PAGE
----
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Soon after we learned that our mother was dead, my brother and I went to a bar. We’d already worked the phones. Josh had called our grandparents, who’d been divorced for forty years but both still lived in Philadelphia. Grandpop said he’d book the first flight he could, but air travel was snarled from the attacks nine days earlier. Grandma was afraid of flying, so she stayed in her rented room in suburban Philly, wrecked and helpless. I called my dad’s house in New Hampshire, but he wasn’t home. Eventually he called back. I told him she was dead and a long pause ensued, one in a litany of silences between my father and me, stretching across the years since he’d left and the distance between us, thousands of miles, most of America. Finally he said she was a good person, that he’d always cared for her. He asked if I wanted him to fly to Arizona. I said he didn’t have to and hung up.

Riding SoloOn the online w4m casual encounters section of Craigslist, real women write ambiguously desperate posts like: let’s grab a drink and then… or spend some time together… or wanting it now!  They have grainy camera-phone self portraits taken in their bathroom mirrors. My laptop’s battery heats my thighs as I wait for these lonely women to come home—from what I imagine are evenings of failed dates, leftovers, and season finales of the Biggest Loser—and hop online for a quickie.

Scott Nadelson is the guest. His new memoir, The Next Scott Nadelson: A Life in Progress, is now available from Hawthorne Books.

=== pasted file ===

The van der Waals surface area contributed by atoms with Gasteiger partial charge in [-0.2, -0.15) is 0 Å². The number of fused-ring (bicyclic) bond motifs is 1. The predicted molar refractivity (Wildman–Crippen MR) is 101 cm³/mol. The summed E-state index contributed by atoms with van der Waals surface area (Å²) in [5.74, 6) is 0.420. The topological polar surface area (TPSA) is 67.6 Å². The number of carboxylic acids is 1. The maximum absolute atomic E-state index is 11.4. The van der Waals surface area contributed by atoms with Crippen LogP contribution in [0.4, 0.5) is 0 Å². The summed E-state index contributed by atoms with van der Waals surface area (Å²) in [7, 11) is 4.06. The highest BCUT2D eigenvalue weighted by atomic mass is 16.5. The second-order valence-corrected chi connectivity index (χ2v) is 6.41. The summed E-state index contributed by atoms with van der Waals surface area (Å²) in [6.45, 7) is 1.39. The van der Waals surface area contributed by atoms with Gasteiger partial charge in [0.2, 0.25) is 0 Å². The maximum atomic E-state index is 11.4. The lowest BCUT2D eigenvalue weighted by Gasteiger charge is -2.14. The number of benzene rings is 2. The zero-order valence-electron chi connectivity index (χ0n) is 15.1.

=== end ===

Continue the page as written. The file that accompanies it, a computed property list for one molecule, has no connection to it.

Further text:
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Not long ago, I stood in the office of Records Management in the Indianapolis City-County Building and watched as a man with crooked glasses punched my name into his computer. It was spring. A bright blue sky, sunlight danced between the glass and steel of the taller buildings. I was there in the sub-basement to search for criminal records—my criminal records.

Outside it was sixty-five degrees. The landscape was turning green, flowers were blooming—everything was being renewed, coming back to life, starting over.

About A Bout

By JJ Keith

Memoir

“C’mon. Bare-knuckle brawl. I win, you break up with her. You win and I’ll never bring her up again.”

He put his hands on his slim hips in dramatic protest. “I’m not gonna fight you. How do you think it looks if a black guy beats up a prissy blonde?”

I wasn’t worried about how it looked. Ernie could talk himself out of anything. That boy had a candy-coated mouth and friends in every corner of our mostly white, middle-class high school. My white ass, however, had four to six friends depending on how much I had been running my mouth. Some may have called me unpopular, but the disdain was mutual. During high school I took a full load of courses at a nearby community college so that I only had to go to high school in the mornings. That summer, I had just claimed my diploma a year early and was about to leave Ernie behind to finish high school without me. Not that he minded.

“Fight me!” I jumped up and down on his bed, throwing punches into the air. “C’mon. Let’s go. I wanna be a pugilist.”

Matthew Salesses is the guest. He is the author of two chapbooks, Our Island of Epidemics and We Will Take What We Can Get, a novella called The Last Repatriate, and his new novel is called I’m Not Saying, I’m Just Saying (Civil Coping Mechanisms).